About the Poshan Tracker:

  • The Poshan Tracker, known as the ICDS-CAS (Integrated Child Development Services-Common Application Software) in its earlier avatar, was set up with the aim of tracking and improving various services delivered at anganwadis and to ensure nutritional management of beneficiaries.
  • This real-time monitoring system is one of the key pillars of Poshan Abhiyan or Nutrition Mission approved by the Union Cabinet in November 2017 with a financial outlay of ₹9,000 crore for three years.
  • The Government has spent ₹1,053 crore to develop the tracker.

 

Significance:

The tracker is one of the important pillars of the Poshan Abhiyan and helps the Government monitor services delivered at 12.3 lakh anganwadi centres and record nutritional indicators of 9.8 lakh beneficiaries, including children in the age of six months to six years as well as pregnant women and lactating mothers.

  • Anganwadis provide six services, which include supplementary nutrition in the form of hot-cooked meals and take home ration, immunisation and pre-school education.

 

What’s the issue?

  • The parliamentary committee in its report raised several questions on the effective use of the Poshan Tracker.
  • It sought that key performance indicators be constantly monitored and uploaded on its website and a State-wise progress report be maintained “so that identification of those deprived of the benefits can be made on a real-time basis for timely remedial measures.”
  • The committee also recommended that the Ministry put in place a monitoring mechanism to ensure there were no gaps in distribution of food packets to anganwadi beneficiaries.

 

About Poshan Abhiyaan:

  • The programme seeks to improve nutritional outcomes for children, pregnant women and lactating mothers.
  • Launched in 2018 with specific targets to be achieved by 2022.

 

It aims to reduce:

  • Stunting and wasting by 2% a year (total 6% until 2022) among children.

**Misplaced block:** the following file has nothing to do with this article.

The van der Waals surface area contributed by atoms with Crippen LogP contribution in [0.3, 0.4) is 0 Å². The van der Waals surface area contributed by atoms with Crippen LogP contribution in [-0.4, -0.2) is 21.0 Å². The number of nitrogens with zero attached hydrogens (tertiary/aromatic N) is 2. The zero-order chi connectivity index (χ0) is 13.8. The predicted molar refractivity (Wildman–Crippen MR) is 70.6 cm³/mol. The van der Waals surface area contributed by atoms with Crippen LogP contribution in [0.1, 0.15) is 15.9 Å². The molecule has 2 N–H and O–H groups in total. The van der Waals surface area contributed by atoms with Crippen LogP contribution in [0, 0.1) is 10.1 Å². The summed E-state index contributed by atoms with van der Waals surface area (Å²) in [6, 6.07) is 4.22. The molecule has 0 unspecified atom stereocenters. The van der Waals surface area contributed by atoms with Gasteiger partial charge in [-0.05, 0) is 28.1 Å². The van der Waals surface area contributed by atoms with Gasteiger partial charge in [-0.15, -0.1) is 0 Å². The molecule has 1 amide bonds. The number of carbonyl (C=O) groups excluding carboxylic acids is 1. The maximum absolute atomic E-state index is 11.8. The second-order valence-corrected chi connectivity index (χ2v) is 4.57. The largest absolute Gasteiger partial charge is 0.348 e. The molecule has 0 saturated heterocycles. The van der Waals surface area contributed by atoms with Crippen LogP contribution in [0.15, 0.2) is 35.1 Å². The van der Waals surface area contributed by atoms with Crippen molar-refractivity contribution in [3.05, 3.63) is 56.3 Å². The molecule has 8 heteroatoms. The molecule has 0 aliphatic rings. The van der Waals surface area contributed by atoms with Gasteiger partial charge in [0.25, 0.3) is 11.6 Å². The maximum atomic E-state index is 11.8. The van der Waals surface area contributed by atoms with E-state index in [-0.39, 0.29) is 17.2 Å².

• Anaemia by 3% a year (total 9%) among children, adolescent girls and pregnant women and lactating mothers.

The target of the mission is to bring down stunting among children in the age group 0-6 years from 38.4% to 25% by 2022.

 

Background:

More than a third of the children under five face stunting and wasting and 40% aged between one and four are anaemic. Over 50% of pregnant and other women were found to be anaemic, said the National Family Health Survey 4 released in 2016.

 

InstaLinks:

Prelims Link:

  1. Goals and targets under Poshan Abhiyaan.

Mains Link:

Discuss the objectives and significance of the scheme.

Sources: the Hindu.

What is parvovirus?

GS Paper 2:

Topics Covered: Issues related to health.

 

Context:

Nearly 2,000 pet and stray dogs in Amravati city were affected by canine parvovirus virus last month with veterinarians cautioning pet owners against a severe outbreak.

 

What is Parvovirus?

  • It is a highly contagious viral disease affecting puppies and dogs.
  • It affects the intestinal tract of canines with puppies being more susceptible.
  • Bloody diarrhoea, vomiting, drastic weight loss, dehydration and lethargy are some of the symptoms.
  • The virus has reported a 90 per cent mortality rate.

This virus was discovered in 1967 and has rapidly become a serious threat to canine health. This is primarily due to the fact that the virus is hard to kill, can live for a long time in the environment, and is shed in large quantities by infected dogs.

 

How does the virus spread in dogs?

Through direct contact with an infected dog or by indirect contact with a contaminated object, including the hands and clothing of people who handle infected dogs.

 

What’s causing increase in the number of cases?

  • The recent rise in cases of Parvovirus in pets is due to the Covid-19 pandemic that compelled many pet owners to avoid timely vaccination of their dogs.